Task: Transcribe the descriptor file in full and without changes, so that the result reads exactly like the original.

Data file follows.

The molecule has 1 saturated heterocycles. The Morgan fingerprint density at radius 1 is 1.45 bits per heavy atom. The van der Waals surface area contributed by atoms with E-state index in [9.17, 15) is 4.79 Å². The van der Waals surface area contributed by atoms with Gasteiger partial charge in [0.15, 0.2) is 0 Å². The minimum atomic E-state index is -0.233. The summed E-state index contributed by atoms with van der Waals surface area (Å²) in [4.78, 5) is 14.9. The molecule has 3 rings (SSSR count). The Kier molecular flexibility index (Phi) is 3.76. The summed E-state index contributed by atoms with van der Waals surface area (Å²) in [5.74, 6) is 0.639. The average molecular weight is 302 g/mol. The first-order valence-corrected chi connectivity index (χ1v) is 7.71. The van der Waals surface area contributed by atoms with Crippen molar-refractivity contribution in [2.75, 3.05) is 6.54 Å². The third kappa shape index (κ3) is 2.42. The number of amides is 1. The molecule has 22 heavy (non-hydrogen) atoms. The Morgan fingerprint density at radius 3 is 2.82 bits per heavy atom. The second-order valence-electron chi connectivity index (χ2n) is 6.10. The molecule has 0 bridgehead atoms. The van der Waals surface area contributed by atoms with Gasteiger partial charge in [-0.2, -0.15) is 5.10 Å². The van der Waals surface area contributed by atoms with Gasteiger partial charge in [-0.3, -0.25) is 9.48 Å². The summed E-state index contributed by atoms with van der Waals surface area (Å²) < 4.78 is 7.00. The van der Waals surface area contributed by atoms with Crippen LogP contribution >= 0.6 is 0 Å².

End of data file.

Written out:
The molecule has 1 saturated heterocycles. The Morgan fingerprint density at radius 1 is 1.45 bits per heavy atom. The van der Waals surface area contributed by atoms with E-state index in [9.17, 15) is 4.79 Å². The van der Waals surface area contributed by atoms with Gasteiger partial charge in [0.15, 0.2) is 0 Å². The minimum atomic E-state index is -0.233. The summed E-state index contributed by atoms with van der Waals surface area (Å²) in [4.78, 5) is 14.9. The molecule has 3 rings (SSSR count). The Kier molecular flexibility index (Phi) is 3.76. The summed E-state index contributed by atoms with van der Waals surface area (Å²) in [5.74, 6) is 0.639. The average molecular weight is 302 g/mol. The first-order valence-corrected chi connectivity index (χ1v) is 7.71. The van der Waals surface area contributed by atoms with Crippen molar-refractivity contribution in [2.75, 3.05) is 6.54 Å². The third kappa shape index (κ3) is 2.42. The number of amides is 1. The molecule has 22 heavy (non-hydrogen) atoms. The Morgan fingerprint density at radius 3 is 2.82 bits per heavy atom. The second-order valence-electron chi connectivity index (χ2n) is 6.10. The molecule has 0 bridgehead atoms. The van der Waals surface area contributed by atoms with Gasteiger partial charge in [-0.2, -0.15) is 5.10 Å². The van der Waals surface area contributed by atoms with Gasteiger partial charge in [-0.3, -0.25) is 9.48 Å². The summed E-state index contributed by atoms with van der Waals surface area (Å²) < 4.78 is 7.00. The van der Waals surface area contributed by atoms with Crippen LogP contribution >= 0.6 is 0 Å².